The Monadnock

Anyone who knows me knows that I get my artistic inspiration from cities, and Chicago has a massive influence on me. I recently posted a photo on Facebook of a storefront in Chicago, The Optimo. The Optimo is a high-end, custom hat store.

A person who went to the same high school as I spotted the post. Jonathan is a true Chicagoan and a fellow White Sox fan! He knows the city well, so when he saw the photo of The Optimo, he knew not just the business, but the building it is located in, The Monadnock building. Jonathan shared the history of The Monadnock, and I’m sharing it with you (with the help of Wikipedia (yes, fellow teachers, I see you cringing at my use of Wikipedia)).

1910 postcard showing the southern view of the Monadnock.

The Monadnock is one of the first skyscrapers in the world! Yup, Chicago is the land of architecture! It still holds the title of the tallest load-bearing brick building ever constructed, employing the first portal system of wind bracing in America.

It is 16 stories tall and built in two stages. I’m not sure why, but the north side of the building was designed and built by the architectural group Burnham & Root in 1891. The south half of The Monadnock was designed and constructed by Holabird & Roche in 1893. The designs are not identical, with the second stage “similar in color and profile to the original, but the design is more traditionally ornate.” I have to admit that I didn’t walk around the building, so I haven’t experienced its two different sides.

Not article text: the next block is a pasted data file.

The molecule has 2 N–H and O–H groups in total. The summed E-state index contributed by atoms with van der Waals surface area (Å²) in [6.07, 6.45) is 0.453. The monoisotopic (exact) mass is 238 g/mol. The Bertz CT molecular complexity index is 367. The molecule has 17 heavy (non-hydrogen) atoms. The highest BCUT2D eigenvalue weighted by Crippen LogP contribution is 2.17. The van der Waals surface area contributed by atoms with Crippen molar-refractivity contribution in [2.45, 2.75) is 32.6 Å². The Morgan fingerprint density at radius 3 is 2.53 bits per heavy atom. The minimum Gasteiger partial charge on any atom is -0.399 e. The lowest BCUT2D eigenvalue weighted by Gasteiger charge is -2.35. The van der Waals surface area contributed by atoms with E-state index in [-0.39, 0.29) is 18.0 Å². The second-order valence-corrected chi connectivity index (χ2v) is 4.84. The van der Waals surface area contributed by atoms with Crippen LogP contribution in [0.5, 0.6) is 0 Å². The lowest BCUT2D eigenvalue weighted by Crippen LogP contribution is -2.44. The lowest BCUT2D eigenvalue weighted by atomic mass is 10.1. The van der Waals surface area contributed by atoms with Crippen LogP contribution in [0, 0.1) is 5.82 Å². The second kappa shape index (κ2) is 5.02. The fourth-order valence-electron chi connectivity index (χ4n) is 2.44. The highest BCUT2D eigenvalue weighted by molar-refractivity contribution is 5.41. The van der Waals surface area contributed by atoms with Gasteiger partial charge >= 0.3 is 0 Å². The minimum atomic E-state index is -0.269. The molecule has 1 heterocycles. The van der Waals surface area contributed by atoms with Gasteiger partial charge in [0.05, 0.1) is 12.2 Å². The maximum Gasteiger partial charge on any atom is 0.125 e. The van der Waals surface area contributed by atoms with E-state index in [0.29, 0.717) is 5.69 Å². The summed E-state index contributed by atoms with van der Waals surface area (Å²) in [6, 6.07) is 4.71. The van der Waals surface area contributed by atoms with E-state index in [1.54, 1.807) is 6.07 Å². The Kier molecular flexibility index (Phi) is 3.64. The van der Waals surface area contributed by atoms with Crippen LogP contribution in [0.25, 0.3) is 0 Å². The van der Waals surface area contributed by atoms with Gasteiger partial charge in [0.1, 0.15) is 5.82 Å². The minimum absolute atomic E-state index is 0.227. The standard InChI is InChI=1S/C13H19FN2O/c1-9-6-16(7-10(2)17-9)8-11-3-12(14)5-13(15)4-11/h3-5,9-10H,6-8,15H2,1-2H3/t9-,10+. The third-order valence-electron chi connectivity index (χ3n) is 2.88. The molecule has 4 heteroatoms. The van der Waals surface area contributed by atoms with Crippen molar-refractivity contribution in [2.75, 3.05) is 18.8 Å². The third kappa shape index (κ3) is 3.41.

“When complete, The Monadnock was the largest office building in the world, with 1,200 rooms and an occupancy of over 6,000. It was a postal district unto itself, with four full-time carriers delivering mail six times a day, six days a week. It was the first building in Chicago wired for electricity and one of the first to be fire-proofed, with hollow fire clay tiles lining the structure so that the metal frame would be protected even if the facing brick were to be destroyed.”

Photo taken in 1893 of the main steps.

Another opportunity I missed was the building interior. The main steps on the ground floor were “crafted in cast aluminum—an exotic and expensive material at the time—representing the first use of aluminum in building construction.” Other interior features include “3-foot-high wainscot of white Carrara marble, red oak trim, and feather-chipped glass that allowed outside light to filter from the offices on each side into the hallways. Floors were covered with hand-carved marble mosaic tiles. Skylit open staircases were made of bronze-plated cast iron on upper floors.”

The next time I visit Chicago, I intend to make a trip to The Monadnock, making sure to pace the entire exterior and see the casted aluminum staircase and Carrara marble! If you get there before I do, please write me about your experience!

The Optimo.

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